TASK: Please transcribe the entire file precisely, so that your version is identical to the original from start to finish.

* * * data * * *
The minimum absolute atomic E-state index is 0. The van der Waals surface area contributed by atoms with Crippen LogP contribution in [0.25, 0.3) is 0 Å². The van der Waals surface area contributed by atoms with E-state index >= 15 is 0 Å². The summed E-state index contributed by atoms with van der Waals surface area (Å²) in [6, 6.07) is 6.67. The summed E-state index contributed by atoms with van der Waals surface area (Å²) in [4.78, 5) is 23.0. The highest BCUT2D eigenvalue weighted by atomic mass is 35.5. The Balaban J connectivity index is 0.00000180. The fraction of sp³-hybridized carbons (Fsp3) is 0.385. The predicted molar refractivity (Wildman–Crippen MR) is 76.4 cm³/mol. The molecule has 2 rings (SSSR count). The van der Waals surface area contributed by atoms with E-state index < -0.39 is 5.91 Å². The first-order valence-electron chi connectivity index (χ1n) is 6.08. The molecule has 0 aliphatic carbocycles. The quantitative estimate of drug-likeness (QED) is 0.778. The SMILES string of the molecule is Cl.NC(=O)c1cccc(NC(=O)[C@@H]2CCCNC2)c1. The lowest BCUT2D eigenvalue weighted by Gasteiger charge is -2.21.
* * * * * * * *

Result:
The minimum absolute atomic E-state index is 0. The van der Waals surface area contributed by atoms with Crippen LogP contribution in [0.25, 0.3) is 0 Å². The van der Waals surface area contributed by atoms with E-state index >= 15 is 0 Å². The summed E-state index contributed by atoms with van der Waals surface area (Å²) in [6, 6.07) is 6.67. The summed E-state index contributed by atoms with van der Waals surface area (Å²) in [4.78, 5) is 23.0. The highest BCUT2D eigenvalue weighted by atomic mass is 35.5. The Balaban J connectivity index is 0.00000180. The fraction of sp³-hybridized carbons (Fsp3) is 0.385. The predicted molar refractivity (Wildman–Crippen MR) is 76.4 cm³/mol. The molecule has 2 rings (SSSR count). The van der Waals surface area contributed by atoms with E-state index < -0.39 is 5.91 Å². The first-order valence-electron chi connectivity index (χ1n) is 6.08. The molecule has 0 aliphatic carbocycles. The quantitative estimate of drug-likeness (QED) is 0.778. The SMILES string of the molecule is Cl.NC(=O)c1cccc(NC(=O)[C@@H]2CCCNC2)c1. The lowest BCUT2D eigenvalue weighted by Gasteiger charge is -2.21.